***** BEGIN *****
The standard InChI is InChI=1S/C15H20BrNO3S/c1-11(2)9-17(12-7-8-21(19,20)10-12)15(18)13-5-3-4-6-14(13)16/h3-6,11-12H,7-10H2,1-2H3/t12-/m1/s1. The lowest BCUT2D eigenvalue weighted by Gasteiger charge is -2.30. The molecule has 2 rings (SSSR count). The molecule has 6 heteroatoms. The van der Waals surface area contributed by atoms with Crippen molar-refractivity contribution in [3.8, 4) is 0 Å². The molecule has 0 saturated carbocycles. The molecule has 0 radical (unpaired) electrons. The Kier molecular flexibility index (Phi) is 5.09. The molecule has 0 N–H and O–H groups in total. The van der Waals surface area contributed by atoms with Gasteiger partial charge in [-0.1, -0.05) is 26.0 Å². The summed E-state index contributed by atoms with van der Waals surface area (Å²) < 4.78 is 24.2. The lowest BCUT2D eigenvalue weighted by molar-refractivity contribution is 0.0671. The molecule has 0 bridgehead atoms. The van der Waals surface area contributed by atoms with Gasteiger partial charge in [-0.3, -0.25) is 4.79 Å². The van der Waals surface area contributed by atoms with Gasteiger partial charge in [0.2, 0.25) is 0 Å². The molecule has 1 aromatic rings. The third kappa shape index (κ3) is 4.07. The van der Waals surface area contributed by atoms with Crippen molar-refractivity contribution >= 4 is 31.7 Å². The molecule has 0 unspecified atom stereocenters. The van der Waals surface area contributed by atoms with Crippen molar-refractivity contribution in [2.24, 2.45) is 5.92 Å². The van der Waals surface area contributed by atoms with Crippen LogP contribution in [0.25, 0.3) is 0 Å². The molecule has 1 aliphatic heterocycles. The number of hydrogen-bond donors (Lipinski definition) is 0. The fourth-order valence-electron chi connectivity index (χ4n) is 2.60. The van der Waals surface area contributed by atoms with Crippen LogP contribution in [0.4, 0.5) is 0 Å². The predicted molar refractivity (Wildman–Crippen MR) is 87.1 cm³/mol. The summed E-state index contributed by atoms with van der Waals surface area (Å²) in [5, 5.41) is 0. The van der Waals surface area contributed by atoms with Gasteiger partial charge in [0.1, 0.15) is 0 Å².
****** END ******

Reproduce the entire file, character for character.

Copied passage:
The standard InChI is InChI=1S/C15H20BrNO3S/c1-11(2)9-17(12-7-8-21(19,20)10-12)15(18)13-5-3-4-6-14(13)16/h3-6,11-12H,7-10H2,1-2H3/t12-/m1/s1. The lowest BCUT2D eigenvalue weighted by Gasteiger charge is -2.30. The molecule has 2 rings (SSSR count). The molecule has 6 heteroatoms. The van der Waals surface area contributed by atoms with Crippen molar-refractivity contribution in [3.8, 4) is 0 Å². The molecule has 0 saturated carbocycles. The molecule has 0 radical (unpaired) electrons. The Kier molecular flexibility index (Phi) is 5.09. The molecule has 0 N–H and O–H groups in total. The van der Waals surface area contributed by atoms with Gasteiger partial charge in [-0.1, -0.05) is 26.0 Å². The summed E-state index contributed by atoms with van der Waals surface area (Å²) < 4.78 is 24.2. The lowest BCUT2D eigenvalue weighted by molar-refractivity contribution is 0.0671. The molecule has 0 bridgehead atoms. The van der Waals surface area contributed by atoms with Gasteiger partial charge in [-0.3, -0.25) is 4.79 Å². The van der Waals surface area contributed by atoms with Gasteiger partial charge in [0.2, 0.25) is 0 Å². The molecule has 1 aromatic rings. The third kappa shape index (κ3) is 4.07. The van der Waals surface area contributed by atoms with Crippen molar-refractivity contribution >= 4 is 31.7 Å². The molecule has 0 unspecified atom stereocenters. The van der Waals surface area contributed by atoms with Crippen molar-refractivity contribution in [2.24, 2.45) is 5.92 Å². The van der Waals surface area contributed by atoms with Crippen LogP contribution in [0.25, 0.3) is 0 Å². The molecule has 1 aliphatic heterocycles. The number of hydrogen-bond donors (Lipinski definition) is 0. The fourth-order valence-electron chi connectivity index (χ4n) is 2.60. The van der Waals surface area contributed by atoms with Crippen LogP contribution in [0.4, 0.5) is 0 Å². The predicted molar refractivity (Wildman–Crippen MR) is 87.1 cm³/mol. The summed E-state index contributed by atoms with van der Waals surface area (Å²) in [5, 5.41) is 0. The van der Waals surface area contributed by atoms with Gasteiger partial charge in [0.1, 0.15) is 0 Å².